I sometimes struggle to think of topics for the Browser Media blog, but this one came to me on Christmas Day on the A2. I was listening to Peter Serafinowicz promote his Brian Butterfield tour on Talksport on the way to see the other half’s family, and as ridiculous as the conversation was, it struck me that the best comedians practice and refine certain skills that cross over very well into copywriting.
This is not a blog about how to make your writing funny. Humour is subjective and even trickier to master / interpret in the written word, so unfortunately you won’t be getting any tips on that here.
Instead it’s more about what you can learn and apply to your own work:
Grab their attention quickly – we all know people online have a short attention span and you’ve only got a matter of seconds before you lose someone’s focus, but unfortunately it’s also very easy to know that, and still write crap titles and introductions anyway. Hidden behind screens, we’re so far removed from people’s reactions to our content, there’s less incentive to get it right. I guarantee you if I had to get on stage each night, look into people’s eyes and watch them yawning, booing or heckling me I’d make much more of an effort to start strong! (I’d also probably cry).
Test out new material – you always hear about comedians testing out new material at smaller gigs or even with family and friends to gauge their reactions first. This should happen more with copywriting. Naturally, this needs to be in the right setting – if I started slipping in SEO facts at parties or down the pub, I would fully expect to stop getting invited and rightly so – but there are different ways to get into the habit of this, from A/B testing email subject lines, to just sharing your work with a colleague to get feedback before publishing.
The power of observation – in my opinion the best comedians are those who absolutely master the art of observation (and at the risk of dedicating this blog to the man, this is one of the many reasons I love Peter Serafinowicz). They pick up on the most minute habits and behaviours of their audience that these people may not have even been aware of themselves but recognise instantly in the joke. If in your written content you can demonstrate that you understand your audience that well, you’re halfway there. And the best way to understand them that well is through observing them.
Read it aloud to yourself – now obviously people will be reading your content in their heads (we would hope), but I still think reading your work out loud forces you to really pay attention to your writing. It’s also quite uncomfortable – I challenge you to get to the end and fight the urge to delete everything you’ve written, but that’s a good thing because you’re setting the bar higher. (Full disclaimer, I have not read this aloud. It’s 8am on a Tuesday morning and I’m nothing if not a hypocrite).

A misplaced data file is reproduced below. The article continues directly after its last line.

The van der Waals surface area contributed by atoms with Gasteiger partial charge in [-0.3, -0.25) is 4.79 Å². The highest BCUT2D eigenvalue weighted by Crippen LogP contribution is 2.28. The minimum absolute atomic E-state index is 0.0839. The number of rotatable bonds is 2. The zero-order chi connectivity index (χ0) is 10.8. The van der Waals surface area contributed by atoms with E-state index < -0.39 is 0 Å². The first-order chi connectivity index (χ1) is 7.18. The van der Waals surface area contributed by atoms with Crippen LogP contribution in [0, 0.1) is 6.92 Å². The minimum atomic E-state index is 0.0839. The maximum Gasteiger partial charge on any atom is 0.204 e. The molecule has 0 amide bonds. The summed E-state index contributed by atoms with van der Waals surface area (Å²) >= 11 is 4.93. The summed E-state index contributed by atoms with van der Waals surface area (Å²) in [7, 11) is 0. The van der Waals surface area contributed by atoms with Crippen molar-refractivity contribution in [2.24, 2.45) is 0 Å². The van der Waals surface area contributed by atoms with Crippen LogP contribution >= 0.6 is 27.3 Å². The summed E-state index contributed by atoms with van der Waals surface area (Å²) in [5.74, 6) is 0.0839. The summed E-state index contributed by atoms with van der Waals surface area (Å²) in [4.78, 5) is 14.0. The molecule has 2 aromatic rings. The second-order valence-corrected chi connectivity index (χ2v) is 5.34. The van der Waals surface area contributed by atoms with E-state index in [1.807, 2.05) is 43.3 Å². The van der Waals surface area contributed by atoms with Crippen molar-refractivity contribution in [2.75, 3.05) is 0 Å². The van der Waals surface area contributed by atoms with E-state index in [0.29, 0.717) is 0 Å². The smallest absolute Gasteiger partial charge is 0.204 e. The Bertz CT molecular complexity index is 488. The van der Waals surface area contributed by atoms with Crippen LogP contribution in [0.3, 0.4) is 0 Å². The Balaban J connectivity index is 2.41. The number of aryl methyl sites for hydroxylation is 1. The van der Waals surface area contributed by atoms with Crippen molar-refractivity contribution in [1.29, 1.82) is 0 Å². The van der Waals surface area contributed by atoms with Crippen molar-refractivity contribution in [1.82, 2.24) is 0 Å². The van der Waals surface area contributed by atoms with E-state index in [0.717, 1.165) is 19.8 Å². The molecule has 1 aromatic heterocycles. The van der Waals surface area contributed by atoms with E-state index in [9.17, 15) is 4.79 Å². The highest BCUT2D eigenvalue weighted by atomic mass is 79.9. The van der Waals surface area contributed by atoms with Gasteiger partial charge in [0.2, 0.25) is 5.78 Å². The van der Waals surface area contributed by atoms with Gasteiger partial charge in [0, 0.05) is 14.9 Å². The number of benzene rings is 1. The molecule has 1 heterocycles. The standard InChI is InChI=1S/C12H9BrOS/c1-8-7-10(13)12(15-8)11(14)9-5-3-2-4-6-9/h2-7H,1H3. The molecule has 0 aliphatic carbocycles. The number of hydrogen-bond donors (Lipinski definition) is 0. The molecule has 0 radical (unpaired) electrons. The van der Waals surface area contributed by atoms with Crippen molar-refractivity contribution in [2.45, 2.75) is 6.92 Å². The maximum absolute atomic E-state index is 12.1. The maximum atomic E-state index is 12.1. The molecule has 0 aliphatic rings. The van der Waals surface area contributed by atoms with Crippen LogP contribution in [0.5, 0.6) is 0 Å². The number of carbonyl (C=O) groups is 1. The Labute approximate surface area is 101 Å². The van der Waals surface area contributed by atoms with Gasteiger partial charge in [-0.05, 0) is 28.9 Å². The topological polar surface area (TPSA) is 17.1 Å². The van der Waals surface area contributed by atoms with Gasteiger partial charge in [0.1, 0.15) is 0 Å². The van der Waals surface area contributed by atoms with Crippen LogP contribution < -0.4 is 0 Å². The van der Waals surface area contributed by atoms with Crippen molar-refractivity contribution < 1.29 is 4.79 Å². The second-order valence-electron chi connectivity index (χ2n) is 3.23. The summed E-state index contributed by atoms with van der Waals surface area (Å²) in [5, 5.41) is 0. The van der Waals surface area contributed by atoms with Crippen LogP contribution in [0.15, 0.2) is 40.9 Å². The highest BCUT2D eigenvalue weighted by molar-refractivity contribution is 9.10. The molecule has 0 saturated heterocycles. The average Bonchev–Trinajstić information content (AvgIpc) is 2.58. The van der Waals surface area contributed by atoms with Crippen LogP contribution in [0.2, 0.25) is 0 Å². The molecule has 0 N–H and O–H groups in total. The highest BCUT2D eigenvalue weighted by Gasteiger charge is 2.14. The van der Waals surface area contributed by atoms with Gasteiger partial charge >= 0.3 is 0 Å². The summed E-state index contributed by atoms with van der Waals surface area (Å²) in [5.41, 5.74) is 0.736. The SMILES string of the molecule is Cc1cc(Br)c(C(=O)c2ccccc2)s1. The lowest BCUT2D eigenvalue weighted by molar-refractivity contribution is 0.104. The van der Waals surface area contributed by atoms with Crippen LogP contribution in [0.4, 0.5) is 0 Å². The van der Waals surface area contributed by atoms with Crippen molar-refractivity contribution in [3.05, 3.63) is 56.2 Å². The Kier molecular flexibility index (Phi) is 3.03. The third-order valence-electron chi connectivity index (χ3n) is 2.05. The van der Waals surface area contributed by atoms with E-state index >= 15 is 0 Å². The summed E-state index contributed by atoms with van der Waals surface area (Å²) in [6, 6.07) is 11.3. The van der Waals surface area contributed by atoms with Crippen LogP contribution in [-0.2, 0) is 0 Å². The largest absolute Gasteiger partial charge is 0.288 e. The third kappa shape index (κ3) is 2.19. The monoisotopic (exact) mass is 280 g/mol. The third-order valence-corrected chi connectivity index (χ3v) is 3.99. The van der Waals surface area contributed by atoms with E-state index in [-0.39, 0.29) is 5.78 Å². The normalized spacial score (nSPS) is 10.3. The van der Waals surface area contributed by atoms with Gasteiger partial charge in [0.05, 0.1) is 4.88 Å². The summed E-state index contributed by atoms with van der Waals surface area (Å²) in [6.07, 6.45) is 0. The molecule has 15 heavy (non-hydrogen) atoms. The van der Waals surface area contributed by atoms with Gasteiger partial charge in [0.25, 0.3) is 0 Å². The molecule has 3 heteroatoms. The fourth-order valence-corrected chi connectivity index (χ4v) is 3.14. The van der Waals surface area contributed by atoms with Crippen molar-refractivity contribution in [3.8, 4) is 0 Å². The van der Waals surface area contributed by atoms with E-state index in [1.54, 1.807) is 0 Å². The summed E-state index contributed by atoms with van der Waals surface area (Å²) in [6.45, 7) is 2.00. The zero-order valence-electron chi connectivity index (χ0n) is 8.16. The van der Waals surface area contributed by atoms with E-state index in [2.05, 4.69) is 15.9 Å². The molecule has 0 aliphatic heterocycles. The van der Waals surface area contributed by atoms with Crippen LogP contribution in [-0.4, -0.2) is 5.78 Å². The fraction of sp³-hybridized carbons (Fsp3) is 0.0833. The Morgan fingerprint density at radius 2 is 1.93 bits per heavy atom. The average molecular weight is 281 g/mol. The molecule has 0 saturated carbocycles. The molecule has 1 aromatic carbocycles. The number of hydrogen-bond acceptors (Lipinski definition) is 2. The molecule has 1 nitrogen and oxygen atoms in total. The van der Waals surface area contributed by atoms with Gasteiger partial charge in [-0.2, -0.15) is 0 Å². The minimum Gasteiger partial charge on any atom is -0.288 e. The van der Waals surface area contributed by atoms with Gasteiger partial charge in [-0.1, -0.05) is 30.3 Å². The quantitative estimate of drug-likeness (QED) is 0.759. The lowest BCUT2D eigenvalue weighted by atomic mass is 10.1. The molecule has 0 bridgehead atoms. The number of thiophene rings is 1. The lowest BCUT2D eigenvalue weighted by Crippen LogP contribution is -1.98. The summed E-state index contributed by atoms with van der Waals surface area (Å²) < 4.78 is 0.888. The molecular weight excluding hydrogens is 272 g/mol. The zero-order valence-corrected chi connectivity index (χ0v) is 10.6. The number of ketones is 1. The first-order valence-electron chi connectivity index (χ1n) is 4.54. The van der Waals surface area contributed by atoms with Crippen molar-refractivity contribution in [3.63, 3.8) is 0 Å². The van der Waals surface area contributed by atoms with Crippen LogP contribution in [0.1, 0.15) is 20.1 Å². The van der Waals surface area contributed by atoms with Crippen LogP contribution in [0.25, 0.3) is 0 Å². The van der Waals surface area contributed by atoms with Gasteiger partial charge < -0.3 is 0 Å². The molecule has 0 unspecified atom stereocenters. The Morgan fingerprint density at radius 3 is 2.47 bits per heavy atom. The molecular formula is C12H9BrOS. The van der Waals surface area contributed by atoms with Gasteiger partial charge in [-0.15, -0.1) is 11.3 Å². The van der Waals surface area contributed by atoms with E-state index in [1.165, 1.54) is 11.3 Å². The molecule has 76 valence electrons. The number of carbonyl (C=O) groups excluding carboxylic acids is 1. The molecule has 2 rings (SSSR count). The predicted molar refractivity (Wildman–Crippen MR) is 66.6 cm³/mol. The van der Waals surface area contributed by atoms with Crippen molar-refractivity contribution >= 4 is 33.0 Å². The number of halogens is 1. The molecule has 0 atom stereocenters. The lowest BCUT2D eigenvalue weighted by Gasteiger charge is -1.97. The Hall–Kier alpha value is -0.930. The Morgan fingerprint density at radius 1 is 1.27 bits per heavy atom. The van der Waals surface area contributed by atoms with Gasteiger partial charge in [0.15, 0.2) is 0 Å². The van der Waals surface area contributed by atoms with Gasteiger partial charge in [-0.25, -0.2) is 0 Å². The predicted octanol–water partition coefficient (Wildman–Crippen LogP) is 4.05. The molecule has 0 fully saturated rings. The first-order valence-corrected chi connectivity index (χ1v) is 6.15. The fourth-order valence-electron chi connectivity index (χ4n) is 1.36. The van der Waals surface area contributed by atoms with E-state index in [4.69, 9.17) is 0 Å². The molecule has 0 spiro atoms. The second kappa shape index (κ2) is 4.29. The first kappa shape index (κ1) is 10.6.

Get brutal with editing – stand up comedians often talk about how long the editing process takes them, and how unrecognisable the end routine is from their initial drafts. Obviously we don’t always have the luxury of spending that long on each individual piece of copy, but I think the general premise is a good one to remember – editing should be about more than just proofreading, but questioning what every sentence adds to the piece.
Refer back – one of my favourite things comedians do, and it’s fairly simple, is just to refer back to an earlier joke. When it comes to copywriting, this doesn’t have to necessarily be a joke, but extending a reference and keeping it going throughout the piece can be very effective.
Welcome hecklers – some comedians are as famous for their interactions with hecklers as their planned material, and online content can be viewed in a similar way. The comments left on your blog, or the replies on social media can keep the conversation going and attract as much interest and visibility as the original piece of content itself. Unlike with actual hecklers, you don’t have to come up with a reply on the spot either, and it’s generally less humiliating.
It’s funny just how different two jobs can be whilst sharing similar skills and methods. Copywriting might not come with the fame or the accompanying bank balance of being a comedian but you’re also spared the agonising self doubt and cold sweats, which is nice.
Just for fun, here’s a link to (you guessed it), Peter Serafinowicz as Terry Wogan getting stoned. RIP Tel.